The Beekeeper’s Ball
By Susan Wiggs
Release Date: June 24, 2014
Isabel Johansen is feeling overwhelmed. She wants the wedding she is planning to be perfect in every detail. Not only is it the wedding of Tess Delaney, the half-sister Isabel has only recently discovered, and Dominic Rossi, a long-time neighbor and family friend (The Apple Orchard), but it is also a prelude to the opening of Isabel’s destination cooking school. Once Isabel dreamed of becoming a celebrated chef at an elite restaurant, but she has exchanged that dream for one rooted in the place that has been her home and her sanctuary for all her life. The discovery of a family treasure has given her the funds to turn Bella Vista, the family hacienda near Archangel, California, into a place where she can teach people to cook, using her recipes made with ingredients grown locally, most on Bella Vista land, and share the beauty of Sonoma country with her students.
Her desire to use Bella Vista products sends her to the beehives. When she finds a hive swarming, she puts on the beekeeper’s protective gear and prepares to capture the hive, hoping that expert help, which she has requested via text, will arrive in time. She thinks her hope has been realized when someone shows up. Unfortunately, the someone is not a bee expert but a stranger, one moreover who is allergic to bee stings. The need to administer an epi-pen and get the stranger to medical help ASAP take precedence over Isabel’s other concerns.
Cormac O'Neill is a man accustomed to danger. He just didn’t expect to encounter it on a peaceful farm. An award-winning investigative journalist who has covered stories in some of the world’s most volatile spots, Mac, sidelined temporarily with a knee injury, has agreed to write the story of Magnus Johansen, Isabel’s Grandfather and a hero of the Danish Resistance. Mac expects to remain at the farm just long enough to gather the information he needs from Magnus, but he falls under the spell of the lovely Isabel, the food she prepares, and e beauty and serenity of Bella Vista.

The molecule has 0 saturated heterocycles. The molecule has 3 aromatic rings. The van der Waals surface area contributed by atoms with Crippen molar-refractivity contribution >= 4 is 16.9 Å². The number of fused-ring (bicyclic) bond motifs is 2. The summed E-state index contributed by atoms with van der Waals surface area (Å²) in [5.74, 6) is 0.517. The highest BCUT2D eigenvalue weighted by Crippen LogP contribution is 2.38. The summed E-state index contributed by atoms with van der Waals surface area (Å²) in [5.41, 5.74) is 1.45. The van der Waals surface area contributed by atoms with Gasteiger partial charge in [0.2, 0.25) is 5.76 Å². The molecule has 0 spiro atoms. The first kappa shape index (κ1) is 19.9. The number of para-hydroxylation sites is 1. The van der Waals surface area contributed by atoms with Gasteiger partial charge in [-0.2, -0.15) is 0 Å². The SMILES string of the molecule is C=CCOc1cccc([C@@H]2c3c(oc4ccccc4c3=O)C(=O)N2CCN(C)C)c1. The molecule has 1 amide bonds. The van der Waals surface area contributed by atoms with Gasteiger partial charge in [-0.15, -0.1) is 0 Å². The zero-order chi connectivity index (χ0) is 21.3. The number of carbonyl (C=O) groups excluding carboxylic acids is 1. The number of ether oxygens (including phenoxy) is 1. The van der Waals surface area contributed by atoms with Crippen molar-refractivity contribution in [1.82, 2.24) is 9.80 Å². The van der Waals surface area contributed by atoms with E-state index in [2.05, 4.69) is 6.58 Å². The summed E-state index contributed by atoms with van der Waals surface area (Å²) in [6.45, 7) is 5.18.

As Magnus tells Mac the story of the Johansen family in Denmark, of the disappearance of Magnus’s parents, of Magnus’s activities with the resistance during World War II, and of Eva, Isabel’s grandmother, and their immigration to America, Isabel and Tess discover family secrets that have been protected for decades. But even as Magnus reveals these long-held secrets, Isabel and Mac work to keep their secrets buried.
The second novel in Wiggs’s Bella Vista series offers the same strong sense of place that characterized the first book. The scenes and the scents and the textures of life at Bella Vista give the reader the sense of having visited this idyllic spot. Both Isabel and Mac are likeable characters, and watching them fall in love is a delight. They have enough in common to enable the reader to believe that more than their desire for one another unites them, and yet the difference between Mac, a diplomat’s son who has spent his entire life wandering the globe, and Isabel, whose heart and memories are inextricably entangled with Bella Vista, is great enough to cast doubt on a happy resolution.
Magnus’s story is compelling and poignant on many levels, and it contributes to the richly developed theme of the intrusion of the past on the present. Readers who enjoyed The Apple Orchard will be happy to see more of Tess and Dominic. Some threads are resolved, and others are left tantalizingly unresolved. One particular twist Wiggs tosses in left me beyond eager for the next Bella Vista book.
Sometimes a book that leaves me wondering what now irritates me. Sometimes it fascinates me and makes me impatient for the next book. How do you feel about loose threads and cliffhanger endings?